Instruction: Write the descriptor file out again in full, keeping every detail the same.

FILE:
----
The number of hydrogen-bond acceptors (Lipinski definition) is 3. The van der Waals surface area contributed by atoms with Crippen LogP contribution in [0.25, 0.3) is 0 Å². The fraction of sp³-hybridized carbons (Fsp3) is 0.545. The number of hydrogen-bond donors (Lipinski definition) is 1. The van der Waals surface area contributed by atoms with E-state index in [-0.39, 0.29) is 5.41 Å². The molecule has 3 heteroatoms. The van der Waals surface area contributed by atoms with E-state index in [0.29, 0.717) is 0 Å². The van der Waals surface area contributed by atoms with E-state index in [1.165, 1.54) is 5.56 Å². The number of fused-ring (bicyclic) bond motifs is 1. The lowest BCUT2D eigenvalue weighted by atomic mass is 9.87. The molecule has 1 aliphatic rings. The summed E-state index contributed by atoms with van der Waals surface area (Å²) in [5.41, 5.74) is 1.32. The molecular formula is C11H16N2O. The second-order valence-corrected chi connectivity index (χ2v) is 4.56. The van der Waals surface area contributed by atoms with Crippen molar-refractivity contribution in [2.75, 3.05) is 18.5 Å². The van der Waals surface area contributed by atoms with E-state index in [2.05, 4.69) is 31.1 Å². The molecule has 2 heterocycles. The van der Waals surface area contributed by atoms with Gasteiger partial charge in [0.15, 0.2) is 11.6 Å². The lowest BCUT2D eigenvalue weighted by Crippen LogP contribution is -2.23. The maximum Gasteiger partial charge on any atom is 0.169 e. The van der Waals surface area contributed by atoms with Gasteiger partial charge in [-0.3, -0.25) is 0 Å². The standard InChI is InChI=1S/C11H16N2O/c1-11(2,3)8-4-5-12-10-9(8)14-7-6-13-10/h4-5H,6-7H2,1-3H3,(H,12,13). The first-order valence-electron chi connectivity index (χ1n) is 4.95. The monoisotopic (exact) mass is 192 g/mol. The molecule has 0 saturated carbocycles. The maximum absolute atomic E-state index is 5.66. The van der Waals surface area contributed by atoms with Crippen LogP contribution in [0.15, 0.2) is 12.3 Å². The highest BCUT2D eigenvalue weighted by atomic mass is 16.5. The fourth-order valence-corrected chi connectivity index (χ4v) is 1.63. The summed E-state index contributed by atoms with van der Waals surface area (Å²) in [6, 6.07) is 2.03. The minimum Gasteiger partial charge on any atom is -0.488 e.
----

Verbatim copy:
The number of hydrogen-bond acceptors (Lipinski definition) is 3. The van der Waals surface area contributed by atoms with Crippen LogP contribution in [0.25, 0.3) is 0 Å². The fraction of sp³-hybridized carbons (Fsp3) is 0.545. The number of hydrogen-bond donors (Lipinski definition) is 1. The van der Waals surface area contributed by atoms with E-state index in [-0.39, 0.29) is 5.41 Å². The molecule has 3 heteroatoms. The van der Waals surface area contributed by atoms with E-state index in [0.29, 0.717) is 0 Å². The van der Waals surface area contributed by atoms with E-state index in [1.165, 1.54) is 5.56 Å². The number of fused-ring (bicyclic) bond motifs is 1. The lowest BCUT2D eigenvalue weighted by atomic mass is 9.87. The molecule has 1 aliphatic rings. The summed E-state index contributed by atoms with van der Waals surface area (Å²) in [5.41, 5.74) is 1.32. The molecular formula is C11H16N2O. The second-order valence-corrected chi connectivity index (χ2v) is 4.56. The van der Waals surface area contributed by atoms with Crippen molar-refractivity contribution in [2.75, 3.05) is 18.5 Å². The van der Waals surface area contributed by atoms with E-state index in [2.05, 4.69) is 31.1 Å². The molecule has 2 heterocycles. The van der Waals surface area contributed by atoms with Gasteiger partial charge in [0.15, 0.2) is 11.6 Å². The lowest BCUT2D eigenvalue weighted by Crippen LogP contribution is -2.23. The maximum Gasteiger partial charge on any atom is 0.169 e. The van der Waals surface area contributed by atoms with Gasteiger partial charge in [-0.3, -0.25) is 0 Å². The standard InChI is InChI=1S/C11H16N2O/c1-11(2,3)8-4-5-12-10-9(8)14-7-6-13-10/h4-5H,6-7H2,1-3H3,(H,12,13). The first-order valence-electron chi connectivity index (χ1n) is 4.95. The monoisotopic (exact) mass is 192 g/mol. The molecule has 0 saturated carbocycles. The maximum absolute atomic E-state index is 5.66. The van der Waals surface area contributed by atoms with Crippen LogP contribution in [0.15, 0.2) is 12.3 Å². The highest BCUT2D eigenvalue weighted by atomic mass is 16.5. The fourth-order valence-corrected chi connectivity index (χ4v) is 1.63. The summed E-state index contributed by atoms with van der Waals surface area (Å²) in [6, 6.07) is 2.03. The minimum Gasteiger partial charge on any atom is -0.488 e.